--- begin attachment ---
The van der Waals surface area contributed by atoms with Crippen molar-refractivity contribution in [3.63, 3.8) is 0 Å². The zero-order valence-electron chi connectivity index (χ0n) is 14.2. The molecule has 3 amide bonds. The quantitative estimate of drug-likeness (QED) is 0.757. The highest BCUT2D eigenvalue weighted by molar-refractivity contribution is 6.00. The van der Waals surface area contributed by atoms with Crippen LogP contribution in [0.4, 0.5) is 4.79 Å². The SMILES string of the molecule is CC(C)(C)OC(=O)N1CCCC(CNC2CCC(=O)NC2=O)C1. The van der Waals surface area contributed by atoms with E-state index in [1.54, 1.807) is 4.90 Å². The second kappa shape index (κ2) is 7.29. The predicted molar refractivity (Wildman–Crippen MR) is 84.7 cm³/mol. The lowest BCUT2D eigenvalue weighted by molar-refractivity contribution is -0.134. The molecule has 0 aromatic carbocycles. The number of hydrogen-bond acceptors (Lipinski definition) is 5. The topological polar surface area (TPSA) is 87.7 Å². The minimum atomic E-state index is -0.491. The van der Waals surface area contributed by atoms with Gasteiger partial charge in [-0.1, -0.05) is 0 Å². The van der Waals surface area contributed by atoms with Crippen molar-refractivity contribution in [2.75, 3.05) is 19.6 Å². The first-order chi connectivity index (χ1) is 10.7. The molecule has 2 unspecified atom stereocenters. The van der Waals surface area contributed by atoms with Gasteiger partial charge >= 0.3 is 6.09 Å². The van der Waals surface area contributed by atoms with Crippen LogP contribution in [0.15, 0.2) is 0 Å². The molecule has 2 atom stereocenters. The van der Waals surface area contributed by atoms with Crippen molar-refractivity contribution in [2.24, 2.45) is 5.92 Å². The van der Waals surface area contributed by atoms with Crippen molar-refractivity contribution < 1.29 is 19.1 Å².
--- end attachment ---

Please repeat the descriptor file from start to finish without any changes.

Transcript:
The van der Waals surface area contributed by atoms with Crippen molar-refractivity contribution in [3.63, 3.8) is 0 Å². The zero-order valence-electron chi connectivity index (χ0n) is 14.2. The molecule has 3 amide bonds. The quantitative estimate of drug-likeness (QED) is 0.757. The highest BCUT2D eigenvalue weighted by molar-refractivity contribution is 6.00. The van der Waals surface area contributed by atoms with Crippen LogP contribution in [0.4, 0.5) is 4.79 Å². The SMILES string of the molecule is CC(C)(C)OC(=O)N1CCCC(CNC2CCC(=O)NC2=O)C1. The van der Waals surface area contributed by atoms with E-state index in [1.54, 1.807) is 4.90 Å². The second kappa shape index (κ2) is 7.29. The predicted molar refractivity (Wildman–Crippen MR) is 84.7 cm³/mol. The lowest BCUT2D eigenvalue weighted by molar-refractivity contribution is -0.134. The molecule has 0 aromatic carbocycles. The number of hydrogen-bond acceptors (Lipinski definition) is 5. The topological polar surface area (TPSA) is 87.7 Å². The minimum atomic E-state index is -0.491. The van der Waals surface area contributed by atoms with Gasteiger partial charge in [-0.1, -0.05) is 0 Å². The van der Waals surface area contributed by atoms with Crippen molar-refractivity contribution in [2.75, 3.05) is 19.6 Å². The first-order chi connectivity index (χ1) is 10.7. The molecule has 2 unspecified atom stereocenters. The van der Waals surface area contributed by atoms with Gasteiger partial charge >= 0.3 is 6.09 Å². The van der Waals surface area contributed by atoms with Crippen LogP contribution in [0.15, 0.2) is 0 Å². The molecule has 2 atom stereocenters. The van der Waals surface area contributed by atoms with Crippen molar-refractivity contribution in [2.24, 2.45) is 5.92 Å². The van der Waals surface area contributed by atoms with Crippen molar-refractivity contribution < 1.29 is 19.1 Å².